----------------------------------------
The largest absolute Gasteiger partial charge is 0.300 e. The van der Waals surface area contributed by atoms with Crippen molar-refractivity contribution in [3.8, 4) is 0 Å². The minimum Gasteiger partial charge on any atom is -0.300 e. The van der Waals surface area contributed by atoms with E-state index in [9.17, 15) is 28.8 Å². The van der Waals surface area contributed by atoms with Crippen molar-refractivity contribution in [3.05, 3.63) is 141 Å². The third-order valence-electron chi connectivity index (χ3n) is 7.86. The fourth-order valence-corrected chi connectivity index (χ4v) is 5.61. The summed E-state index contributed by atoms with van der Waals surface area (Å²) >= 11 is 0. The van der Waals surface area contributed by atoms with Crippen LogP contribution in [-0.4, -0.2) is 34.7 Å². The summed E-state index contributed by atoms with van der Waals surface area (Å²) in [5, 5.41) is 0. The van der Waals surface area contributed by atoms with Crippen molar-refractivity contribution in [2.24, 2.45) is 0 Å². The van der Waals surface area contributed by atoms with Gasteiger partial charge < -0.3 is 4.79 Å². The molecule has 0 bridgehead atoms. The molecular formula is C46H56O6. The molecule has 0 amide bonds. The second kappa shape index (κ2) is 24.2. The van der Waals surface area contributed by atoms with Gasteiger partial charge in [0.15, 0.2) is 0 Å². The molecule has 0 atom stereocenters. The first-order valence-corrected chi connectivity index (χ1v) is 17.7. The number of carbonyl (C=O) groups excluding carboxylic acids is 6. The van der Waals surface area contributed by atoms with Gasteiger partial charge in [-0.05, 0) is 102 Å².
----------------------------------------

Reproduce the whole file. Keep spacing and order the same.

The largest absolute Gasteiger partial charge is 0.300 e. The van der Waals surface area contributed by atoms with Crippen molar-refractivity contribution in [3.8, 4) is 0 Å². The minimum Gasteiger partial charge on any atom is -0.300 e. The van der Waals surface area contributed by atoms with E-state index in [9.17, 15) is 28.8 Å². The van der Waals surface area contributed by atoms with Crippen molar-refractivity contribution in [3.05, 3.63) is 141 Å². The third-order valence-electron chi connectivity index (χ3n) is 7.86. The fourth-order valence-corrected chi connectivity index (χ4v) is 5.61. The summed E-state index contributed by atoms with van der Waals surface area (Å²) >= 11 is 0. The van der Waals surface area contributed by atoms with Crippen LogP contribution in [-0.4, -0.2) is 34.7 Å². The summed E-state index contributed by atoms with van der Waals surface area (Å²) in [5, 5.41) is 0. The van der Waals surface area contributed by atoms with Crippen molar-refractivity contribution in [2.24, 2.45) is 0 Å². The van der Waals surface area contributed by atoms with Gasteiger partial charge < -0.3 is 4.79 Å². The molecule has 0 bridgehead atoms. The molecular formula is C46H56O6. The molecule has 0 amide bonds. The second kappa shape index (κ2) is 24.2. The van der Waals surface area contributed by atoms with Gasteiger partial charge in [0.15, 0.2) is 0 Å². The molecule has 0 atom stereocenters. The first-order valence-corrected chi connectivity index (χ1v) is 17.7. The number of carbonyl (C=O) groups excluding carboxylic acids is 6. The van der Waals surface area contributed by atoms with Gasteiger partial charge in [-0.05, 0) is 102 Å².